Sanitize your makeup regularly to avoid transmitting bacteria.

How to Sanitize Cosmetics

by S.R. Becker

Sanitizing your makeup regularly helps prolong its life and prevent buildup of bacteria. If you're a makeup artist who uses the same makeup on multiple clients, you should sanitize cosmetics after every use, even if you apply it with disposable applicators. By keeping your makeup clean, you reduce the possibility of the cross-contamination that can lead to transmission of eye infections and cold sores, which you can contract by using dirty eye pencils, mascara, eyeshadow and lipstick.

Wash your makeup brushes every few days, or daily if you're a makeup artist who uses them on more than one client. Run hot water over the bristles, squeeze a drop of baby shampoo into the palm of your hand and swirl the brush in the suds. Rinse thoroughly and lay the brushes flat on a clean towel to dry.

Sharpen eyeliner, lipliner and concealer pencils every two to three days to remove the used outer portion of the tip. Wipe the blades of the sharpener with an isopropyl alcohol wipe afterward.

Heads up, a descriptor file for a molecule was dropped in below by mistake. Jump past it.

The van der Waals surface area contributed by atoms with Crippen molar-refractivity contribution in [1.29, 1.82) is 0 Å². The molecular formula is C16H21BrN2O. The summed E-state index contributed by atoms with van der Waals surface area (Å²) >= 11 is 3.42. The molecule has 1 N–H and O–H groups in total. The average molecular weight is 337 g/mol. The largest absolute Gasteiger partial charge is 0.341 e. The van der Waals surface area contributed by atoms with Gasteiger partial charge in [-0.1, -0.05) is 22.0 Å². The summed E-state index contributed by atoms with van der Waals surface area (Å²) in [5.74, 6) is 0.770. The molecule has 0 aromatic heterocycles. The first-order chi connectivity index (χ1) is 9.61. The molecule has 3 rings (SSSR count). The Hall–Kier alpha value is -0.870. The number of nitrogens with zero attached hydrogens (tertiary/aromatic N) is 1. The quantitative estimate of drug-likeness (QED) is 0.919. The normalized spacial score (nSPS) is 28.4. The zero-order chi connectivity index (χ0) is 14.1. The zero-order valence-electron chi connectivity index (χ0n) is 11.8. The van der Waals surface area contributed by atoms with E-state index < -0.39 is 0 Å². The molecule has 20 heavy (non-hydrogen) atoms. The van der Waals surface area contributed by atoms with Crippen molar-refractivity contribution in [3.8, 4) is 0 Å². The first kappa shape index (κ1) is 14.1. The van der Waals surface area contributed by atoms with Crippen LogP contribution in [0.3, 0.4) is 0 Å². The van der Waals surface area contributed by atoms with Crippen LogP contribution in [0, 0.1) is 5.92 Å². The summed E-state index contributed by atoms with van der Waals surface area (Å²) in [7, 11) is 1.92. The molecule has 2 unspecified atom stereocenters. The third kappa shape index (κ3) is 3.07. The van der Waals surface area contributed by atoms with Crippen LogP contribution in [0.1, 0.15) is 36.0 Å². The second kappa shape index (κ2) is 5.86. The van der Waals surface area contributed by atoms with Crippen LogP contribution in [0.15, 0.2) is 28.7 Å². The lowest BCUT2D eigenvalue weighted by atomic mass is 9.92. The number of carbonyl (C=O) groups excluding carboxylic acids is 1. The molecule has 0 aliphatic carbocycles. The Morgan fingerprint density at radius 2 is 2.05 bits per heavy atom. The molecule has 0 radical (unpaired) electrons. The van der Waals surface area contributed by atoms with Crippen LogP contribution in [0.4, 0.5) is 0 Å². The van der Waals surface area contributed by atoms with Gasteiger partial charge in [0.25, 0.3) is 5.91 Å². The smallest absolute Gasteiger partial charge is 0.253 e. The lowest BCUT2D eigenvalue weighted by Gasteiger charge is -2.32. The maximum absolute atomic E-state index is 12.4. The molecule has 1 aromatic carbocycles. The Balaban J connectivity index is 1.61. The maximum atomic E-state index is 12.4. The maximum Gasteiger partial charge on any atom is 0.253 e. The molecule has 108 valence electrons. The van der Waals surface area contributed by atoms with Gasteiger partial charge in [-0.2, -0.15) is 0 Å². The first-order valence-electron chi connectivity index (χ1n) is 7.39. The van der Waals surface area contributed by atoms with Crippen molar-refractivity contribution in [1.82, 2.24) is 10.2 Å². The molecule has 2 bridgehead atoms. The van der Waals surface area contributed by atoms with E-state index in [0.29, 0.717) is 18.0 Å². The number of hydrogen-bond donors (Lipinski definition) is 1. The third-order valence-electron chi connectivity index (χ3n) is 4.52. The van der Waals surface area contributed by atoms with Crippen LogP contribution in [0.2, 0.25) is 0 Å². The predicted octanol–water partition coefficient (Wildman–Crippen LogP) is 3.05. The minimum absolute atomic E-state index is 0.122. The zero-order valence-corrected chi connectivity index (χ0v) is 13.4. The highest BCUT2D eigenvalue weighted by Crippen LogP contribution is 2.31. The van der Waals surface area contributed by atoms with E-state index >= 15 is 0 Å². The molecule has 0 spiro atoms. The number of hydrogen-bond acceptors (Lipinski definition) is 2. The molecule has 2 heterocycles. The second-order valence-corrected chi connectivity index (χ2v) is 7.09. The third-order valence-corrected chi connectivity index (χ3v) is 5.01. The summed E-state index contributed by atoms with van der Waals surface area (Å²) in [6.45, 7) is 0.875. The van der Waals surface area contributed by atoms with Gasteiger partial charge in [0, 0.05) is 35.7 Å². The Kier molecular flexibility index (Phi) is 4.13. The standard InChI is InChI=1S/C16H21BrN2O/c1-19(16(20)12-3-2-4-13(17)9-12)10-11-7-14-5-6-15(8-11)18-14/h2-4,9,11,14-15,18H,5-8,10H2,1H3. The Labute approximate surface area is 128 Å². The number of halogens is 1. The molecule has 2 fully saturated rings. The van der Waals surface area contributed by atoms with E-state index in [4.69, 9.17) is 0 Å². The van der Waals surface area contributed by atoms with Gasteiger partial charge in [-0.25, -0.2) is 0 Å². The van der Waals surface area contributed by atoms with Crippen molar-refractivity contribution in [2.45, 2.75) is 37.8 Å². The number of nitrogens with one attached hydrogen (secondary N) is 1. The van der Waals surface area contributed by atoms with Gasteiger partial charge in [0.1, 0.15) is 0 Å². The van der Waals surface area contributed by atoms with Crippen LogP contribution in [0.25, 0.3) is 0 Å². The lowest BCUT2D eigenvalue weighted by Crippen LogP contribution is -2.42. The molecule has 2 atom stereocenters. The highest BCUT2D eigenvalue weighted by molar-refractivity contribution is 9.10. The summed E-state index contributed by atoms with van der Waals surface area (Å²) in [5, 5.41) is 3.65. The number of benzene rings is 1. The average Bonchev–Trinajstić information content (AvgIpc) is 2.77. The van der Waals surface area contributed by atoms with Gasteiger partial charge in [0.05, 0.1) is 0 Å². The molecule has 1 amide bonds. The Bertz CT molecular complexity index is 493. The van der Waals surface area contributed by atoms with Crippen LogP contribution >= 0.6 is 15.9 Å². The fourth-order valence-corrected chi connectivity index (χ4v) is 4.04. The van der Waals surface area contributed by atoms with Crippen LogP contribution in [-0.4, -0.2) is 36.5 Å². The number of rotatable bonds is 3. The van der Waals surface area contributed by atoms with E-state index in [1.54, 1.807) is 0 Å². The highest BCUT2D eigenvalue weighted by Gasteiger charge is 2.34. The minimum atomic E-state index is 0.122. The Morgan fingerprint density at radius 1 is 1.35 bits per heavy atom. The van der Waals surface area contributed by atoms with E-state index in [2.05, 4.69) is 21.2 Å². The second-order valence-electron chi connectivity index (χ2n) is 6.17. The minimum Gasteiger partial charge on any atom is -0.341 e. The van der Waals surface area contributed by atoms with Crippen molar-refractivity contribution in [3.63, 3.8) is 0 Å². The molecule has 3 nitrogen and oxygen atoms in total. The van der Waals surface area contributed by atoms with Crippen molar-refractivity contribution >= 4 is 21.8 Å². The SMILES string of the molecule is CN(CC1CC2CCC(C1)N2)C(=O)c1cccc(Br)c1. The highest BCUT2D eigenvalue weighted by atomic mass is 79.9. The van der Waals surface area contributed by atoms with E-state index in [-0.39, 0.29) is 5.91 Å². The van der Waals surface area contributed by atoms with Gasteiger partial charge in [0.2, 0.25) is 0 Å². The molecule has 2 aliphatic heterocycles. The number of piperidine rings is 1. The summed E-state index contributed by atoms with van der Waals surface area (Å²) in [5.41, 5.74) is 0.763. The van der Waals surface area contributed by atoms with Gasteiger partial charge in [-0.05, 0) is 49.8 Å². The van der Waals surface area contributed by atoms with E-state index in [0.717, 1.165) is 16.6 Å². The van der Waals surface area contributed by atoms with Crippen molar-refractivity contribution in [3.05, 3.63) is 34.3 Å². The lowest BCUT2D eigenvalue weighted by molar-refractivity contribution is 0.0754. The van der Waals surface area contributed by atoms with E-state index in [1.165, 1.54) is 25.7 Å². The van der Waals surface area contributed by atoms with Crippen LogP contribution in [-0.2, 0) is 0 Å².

Wipe the surface of packed powder eyeshadow and blush lightly with an isopropyl alcohol wipe. Leave the container open until the alcohol dries, which should take a few seconds. After every two to three uses, scrape the surface of the makeup with a clean spatula to remove the used layer.

Wipe the surface of lipsticks and the ends of lip gloss wands with a clean tissue after every two to three uses.

Invest in an ultraviolet sanitizing wand, especially if you're a makeup artist. Point the wand at the surface of the makeup, holding it 1/2 inch away, and move it back and forth according to the manufacturer's instructions.

Items you will need

  • Baby shampoo
  • Towel
  • Isopropyl alcohol wipes
  • Tissue
  • Ultraviolet wand (optional)


  • Throw away mascara after two months. Dispose of all other makeup every six months.
  • Never share makeup, even with someone you know well.
  • Do not pump mascara wands in the tube, as this allows air and bacteria to enter.
  • Store your makeup in a cool, dry place.

About the Author

S.R. Becker is a certified yoga teacher based in Queens, N.Y. She has a Master of Fine Arts in creative writing and has worked as a writer and editor for more than 15 years. Becker often writes for "Yoga in Astoria," a newsletter about studios throughout New York City.

Photo Credits

  • Hemera Technologies/ Images